Have you ever wanted to convert a .bat file, Visual Basic script, or PowerShell file into an executable. Since Windows XP, Microsoft has included the iExpress Wizard as part of its operating system. iExpress is a simple conversion tool which embeds a script into a .exe file. Although this isn’t a true .exe compiler solution, it is good for one-off scenarios, and iExpress works with operating systems spanning Windows XP all the way to Windows 10.


The steps below outline how to convert a PowerShell or Visual Basic script to an executable file.

  1. On a computer, click Start, and type iexpress, and click OK.
  2. Open iexpress as an administrator

  1. On the Welcome to IExpress 2.0 page, select Create new Self Extraction Directive file and click Next.
  2. On the Package purpose page, select Extract files and run an installation command and click Next.
  3. On the Package title page, type a title for your package and click Next.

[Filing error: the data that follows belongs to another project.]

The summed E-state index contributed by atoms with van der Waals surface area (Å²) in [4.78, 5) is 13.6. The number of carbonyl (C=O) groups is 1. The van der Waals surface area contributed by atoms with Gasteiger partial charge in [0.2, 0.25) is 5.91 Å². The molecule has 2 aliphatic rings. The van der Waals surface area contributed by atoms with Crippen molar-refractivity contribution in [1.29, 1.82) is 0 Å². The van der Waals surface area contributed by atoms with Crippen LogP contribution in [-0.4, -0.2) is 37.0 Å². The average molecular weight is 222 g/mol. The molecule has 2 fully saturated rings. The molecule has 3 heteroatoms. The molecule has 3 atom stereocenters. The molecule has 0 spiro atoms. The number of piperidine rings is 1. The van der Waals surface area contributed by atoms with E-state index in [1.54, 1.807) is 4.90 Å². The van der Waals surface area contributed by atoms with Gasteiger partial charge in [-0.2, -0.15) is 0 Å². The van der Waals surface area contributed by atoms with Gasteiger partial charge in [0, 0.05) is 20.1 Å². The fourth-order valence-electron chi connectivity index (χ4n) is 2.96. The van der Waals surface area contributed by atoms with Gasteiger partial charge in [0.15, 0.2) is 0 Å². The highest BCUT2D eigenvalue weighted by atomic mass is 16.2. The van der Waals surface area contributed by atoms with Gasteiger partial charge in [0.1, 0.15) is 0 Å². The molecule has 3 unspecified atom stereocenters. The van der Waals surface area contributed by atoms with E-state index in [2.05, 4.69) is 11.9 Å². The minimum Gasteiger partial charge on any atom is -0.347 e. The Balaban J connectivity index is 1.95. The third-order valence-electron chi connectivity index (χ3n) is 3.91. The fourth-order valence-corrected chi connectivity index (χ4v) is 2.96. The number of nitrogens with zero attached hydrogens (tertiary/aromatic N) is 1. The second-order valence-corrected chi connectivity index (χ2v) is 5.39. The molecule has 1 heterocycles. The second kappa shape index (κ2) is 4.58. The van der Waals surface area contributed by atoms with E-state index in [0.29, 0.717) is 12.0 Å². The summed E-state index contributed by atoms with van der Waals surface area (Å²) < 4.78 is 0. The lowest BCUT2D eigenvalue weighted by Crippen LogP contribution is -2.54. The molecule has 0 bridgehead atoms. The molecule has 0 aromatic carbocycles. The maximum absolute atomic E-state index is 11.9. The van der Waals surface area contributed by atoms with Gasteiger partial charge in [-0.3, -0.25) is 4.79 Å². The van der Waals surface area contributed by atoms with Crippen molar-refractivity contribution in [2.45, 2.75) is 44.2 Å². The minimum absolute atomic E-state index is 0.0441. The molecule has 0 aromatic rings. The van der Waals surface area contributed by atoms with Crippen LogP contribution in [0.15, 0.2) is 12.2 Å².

4. On the Confirmation prompt page, select No prompt and click Next.
  5. On the License agreement page, select Do not display a license and click Next.
  6. On the Packaged files page, click Add and select the vbs script from the directory in which it resides:

  7. When you finish adding files, click Next.
  8. On the Install Program to Launch page, in the Install Program box,
  9. For PowerShell type:

    PowerShell.exe -noprofile -Sta -executionpolicy bypass -File-fileName.ps1

    Sample – PowerShell.exe -noprofile -Sta -executionpolicy bypass -File Excel-Report.ps1

    For VB type c:\windows\system32\cscript.exe “yourVBS.VBS”  OR 
    c:\windows\system32\wscript.exe “yourVBS.VBS”

    c:\windows\system32\cscript.exe “EMC_Option2.vbs”

  10. On the Show window page, select Hidden and click Next.
  11. On the Finished message page, select No message and click Next.
  12. On the Package Name and Options page, enter the path and filename that you want for this distribution package. Check both boxes and click Yes to the warning under Options and click Next.

  13. On the Configure restart page, select No restart and click Next.
  14. On the Save Self Extraction Directive page, select Save Self Extraction Directive (SED) file:, edit the path and name of the file, and click Next.
  15. On the Create package page, click Next. When the package has been created, click Finish to exit.
  16. The package will now be created with the name you specified and have an extension of .EXE

  17. The PowerShell script kicks off once the .exe file is executed